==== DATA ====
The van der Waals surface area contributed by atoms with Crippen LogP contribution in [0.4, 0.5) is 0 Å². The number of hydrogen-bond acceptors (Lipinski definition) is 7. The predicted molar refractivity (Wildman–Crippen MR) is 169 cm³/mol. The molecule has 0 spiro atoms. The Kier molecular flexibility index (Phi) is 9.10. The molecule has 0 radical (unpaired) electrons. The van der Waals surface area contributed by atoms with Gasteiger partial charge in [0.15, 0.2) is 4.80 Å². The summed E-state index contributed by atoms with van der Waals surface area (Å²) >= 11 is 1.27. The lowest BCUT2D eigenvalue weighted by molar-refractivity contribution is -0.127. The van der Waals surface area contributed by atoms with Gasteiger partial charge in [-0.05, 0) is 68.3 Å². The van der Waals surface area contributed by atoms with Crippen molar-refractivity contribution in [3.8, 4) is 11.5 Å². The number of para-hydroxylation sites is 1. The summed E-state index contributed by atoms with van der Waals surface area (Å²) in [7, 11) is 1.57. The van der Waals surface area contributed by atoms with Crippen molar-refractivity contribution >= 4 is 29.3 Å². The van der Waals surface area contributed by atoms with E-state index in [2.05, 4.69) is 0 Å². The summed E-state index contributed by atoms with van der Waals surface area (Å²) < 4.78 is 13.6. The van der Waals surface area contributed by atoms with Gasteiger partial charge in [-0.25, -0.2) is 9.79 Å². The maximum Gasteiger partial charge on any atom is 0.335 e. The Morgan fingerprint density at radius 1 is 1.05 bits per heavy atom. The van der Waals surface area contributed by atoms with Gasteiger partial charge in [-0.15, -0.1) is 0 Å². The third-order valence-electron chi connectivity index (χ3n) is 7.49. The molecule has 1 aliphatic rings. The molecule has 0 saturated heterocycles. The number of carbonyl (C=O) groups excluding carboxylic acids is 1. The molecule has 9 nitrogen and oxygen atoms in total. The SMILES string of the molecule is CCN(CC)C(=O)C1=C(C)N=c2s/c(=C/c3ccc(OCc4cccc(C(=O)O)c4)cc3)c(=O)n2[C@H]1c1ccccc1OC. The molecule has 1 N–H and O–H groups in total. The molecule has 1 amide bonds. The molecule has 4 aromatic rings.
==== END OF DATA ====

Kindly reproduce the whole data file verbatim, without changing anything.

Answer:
The van der Waals surface area contributed by atoms with Crippen LogP contribution in [0.4, 0.5) is 0 Å². The number of hydrogen-bond acceptors (Lipinski definition) is 7. The predicted molar refractivity (Wildman–Crippen MR) is 169 cm³/mol. The molecule has 0 spiro atoms. The Kier molecular flexibility index (Phi) is 9.10. The molecule has 0 radical (unpaired) electrons. The van der Waals surface area contributed by atoms with Gasteiger partial charge in [0.15, 0.2) is 4.80 Å². The summed E-state index contributed by atoms with van der Waals surface area (Å²) >= 11 is 1.27. The lowest BCUT2D eigenvalue weighted by molar-refractivity contribution is -0.127. The van der Waals surface area contributed by atoms with Gasteiger partial charge in [-0.05, 0) is 68.3 Å². The van der Waals surface area contributed by atoms with Crippen molar-refractivity contribution in [3.8, 4) is 11.5 Å². The number of para-hydroxylation sites is 1. The summed E-state index contributed by atoms with van der Waals surface area (Å²) in [7, 11) is 1.57. The van der Waals surface area contributed by atoms with Crippen molar-refractivity contribution >= 4 is 29.3 Å². The van der Waals surface area contributed by atoms with E-state index in [2.05, 4.69) is 0 Å². The summed E-state index contributed by atoms with van der Waals surface area (Å²) < 4.78 is 13.6. The van der Waals surface area contributed by atoms with Gasteiger partial charge in [-0.25, -0.2) is 9.79 Å². The maximum Gasteiger partial charge on any atom is 0.335 e. The Morgan fingerprint density at radius 1 is 1.05 bits per heavy atom. The van der Waals surface area contributed by atoms with Gasteiger partial charge in [-0.15, -0.1) is 0 Å². The third-order valence-electron chi connectivity index (χ3n) is 7.49. The molecule has 1 aliphatic rings. The molecule has 0 saturated heterocycles. The number of carbonyl (C=O) groups excluding carboxylic acids is 1. The molecule has 9 nitrogen and oxygen atoms in total. The SMILES string of the molecule is CCN(CC)C(=O)C1=C(C)N=c2s/c(=C/c3ccc(OCc4cccc(C(=O)O)c4)cc3)c(=O)n2[C@H]1c1ccccc1OC. The molecule has 1 N–H and O–H groups in total. The molecule has 1 amide bonds. The molecule has 4 aromatic rings.